Otherwise, the cultivar Merlot has been considered better suited to the region's soil and climatic conditions, which would allow a more uniform organoleptic/sensorial product. In other words, from the cultivar Merlot it is possible to produce from one year to another, wines with similar sensory attributes, which in turn becomes an important competitive element before consumers who demand a product with certain previously known features. The most direct consequence refers to the typicality that becomes more fluid to the need to create a pattern of "oenological identity".

Finally, these arguments are also associated with a marketing justification for claiming that the Merlot has potential to become a kind of "emblematical cultivar" of the Brazilian wine, which is difficult to occur with Cabernet Sauvignon, a symbol of the globalization process and standardization underway in the wine market (Schirmer, 2007). This kind of argument is reflected primarily in the successful commercial experiences of Chile with the cultivar Carmenère, from Argentina with the Malbec and Uruguay with the Tannat. However, it touches on the reaction from producers outside the demarcated area for whom this cultivar should not be considered characteristic only of the Vale dos Vinhedos (81 km2), but the whole region of Serra Gaúcha. Indeed, as it unfolds another debate that we cannot enter here on the delimitation of areas relating to the GIs and the existence of different "terroirs" in each of these adjacent areas (Blume, 2008).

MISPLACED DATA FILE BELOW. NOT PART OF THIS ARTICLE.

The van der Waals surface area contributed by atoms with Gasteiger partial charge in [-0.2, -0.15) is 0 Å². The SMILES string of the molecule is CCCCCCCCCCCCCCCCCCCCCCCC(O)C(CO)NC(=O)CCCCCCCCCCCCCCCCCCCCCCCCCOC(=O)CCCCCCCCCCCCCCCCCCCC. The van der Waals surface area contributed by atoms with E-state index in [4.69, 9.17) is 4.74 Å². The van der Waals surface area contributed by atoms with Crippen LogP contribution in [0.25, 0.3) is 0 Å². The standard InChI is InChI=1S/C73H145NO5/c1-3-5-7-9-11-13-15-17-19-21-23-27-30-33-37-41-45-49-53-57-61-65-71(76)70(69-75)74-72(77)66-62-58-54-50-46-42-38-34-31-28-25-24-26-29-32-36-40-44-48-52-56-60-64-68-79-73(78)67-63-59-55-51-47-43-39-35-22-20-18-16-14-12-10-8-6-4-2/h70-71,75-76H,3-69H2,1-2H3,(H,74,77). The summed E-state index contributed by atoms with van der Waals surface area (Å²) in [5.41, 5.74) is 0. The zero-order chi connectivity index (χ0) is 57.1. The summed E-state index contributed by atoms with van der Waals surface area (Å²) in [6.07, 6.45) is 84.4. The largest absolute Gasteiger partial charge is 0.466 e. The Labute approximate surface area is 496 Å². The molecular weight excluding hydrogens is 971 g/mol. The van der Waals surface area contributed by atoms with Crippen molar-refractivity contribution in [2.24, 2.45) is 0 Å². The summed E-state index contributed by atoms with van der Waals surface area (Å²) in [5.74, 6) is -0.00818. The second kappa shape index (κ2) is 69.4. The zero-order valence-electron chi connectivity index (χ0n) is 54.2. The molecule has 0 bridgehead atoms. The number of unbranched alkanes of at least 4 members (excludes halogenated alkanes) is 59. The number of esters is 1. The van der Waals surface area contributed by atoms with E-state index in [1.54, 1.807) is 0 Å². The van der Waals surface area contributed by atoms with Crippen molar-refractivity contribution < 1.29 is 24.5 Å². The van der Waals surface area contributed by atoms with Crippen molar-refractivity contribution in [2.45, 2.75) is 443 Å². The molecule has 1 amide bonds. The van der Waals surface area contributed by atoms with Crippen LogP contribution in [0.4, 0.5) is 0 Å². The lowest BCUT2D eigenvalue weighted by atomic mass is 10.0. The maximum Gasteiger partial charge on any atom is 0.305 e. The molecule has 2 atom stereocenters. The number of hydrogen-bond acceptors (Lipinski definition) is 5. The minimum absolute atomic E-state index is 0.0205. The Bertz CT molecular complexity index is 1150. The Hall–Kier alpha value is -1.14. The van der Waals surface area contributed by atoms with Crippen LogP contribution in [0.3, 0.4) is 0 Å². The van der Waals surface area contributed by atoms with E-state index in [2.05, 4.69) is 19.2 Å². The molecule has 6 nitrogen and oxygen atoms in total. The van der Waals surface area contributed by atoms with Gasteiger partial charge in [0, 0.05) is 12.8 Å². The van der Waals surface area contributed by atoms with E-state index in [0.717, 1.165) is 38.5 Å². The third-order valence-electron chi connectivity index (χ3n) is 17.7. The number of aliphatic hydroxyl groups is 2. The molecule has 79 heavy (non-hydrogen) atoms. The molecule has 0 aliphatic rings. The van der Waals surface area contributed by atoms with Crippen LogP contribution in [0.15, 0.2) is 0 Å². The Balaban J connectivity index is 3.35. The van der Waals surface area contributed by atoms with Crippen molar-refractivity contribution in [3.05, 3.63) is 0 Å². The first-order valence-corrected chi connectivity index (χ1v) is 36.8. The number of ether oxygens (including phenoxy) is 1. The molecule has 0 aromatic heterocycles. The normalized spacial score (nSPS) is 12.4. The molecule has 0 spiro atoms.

Final remarks: geographical indications and qualification

In a recent article, Ponte (2009) discusses the different mechanisms of qualification in the wine market by associating GI to what the economy of conventions calls "domestic world." In this perspective, like the so-called direct market based on short circuits, the GI would constitute a form of coordination where the mechanisms for verifying quality, would primarily by the recurrence relations between producers and consumers, involving mechanisms of trust and reciprocity (Brodhag, 2000). In fact, the appeal to origin and the "terroir" can advocate this type of attachment. However, this mechanism is to confirm remote operating from a direct and personalized relation. The certification itself is an attempt to extrapolate the local circuits of production and consumption. The goal is to access wider markets transferring to a label recognizing traditions, customs and practices that characterize the socio-cultural embeddedness of these products. Thus, the valuation of assets recommended by the territorial GI does not occur as opposed to a global and sector dynamics, but associated with it.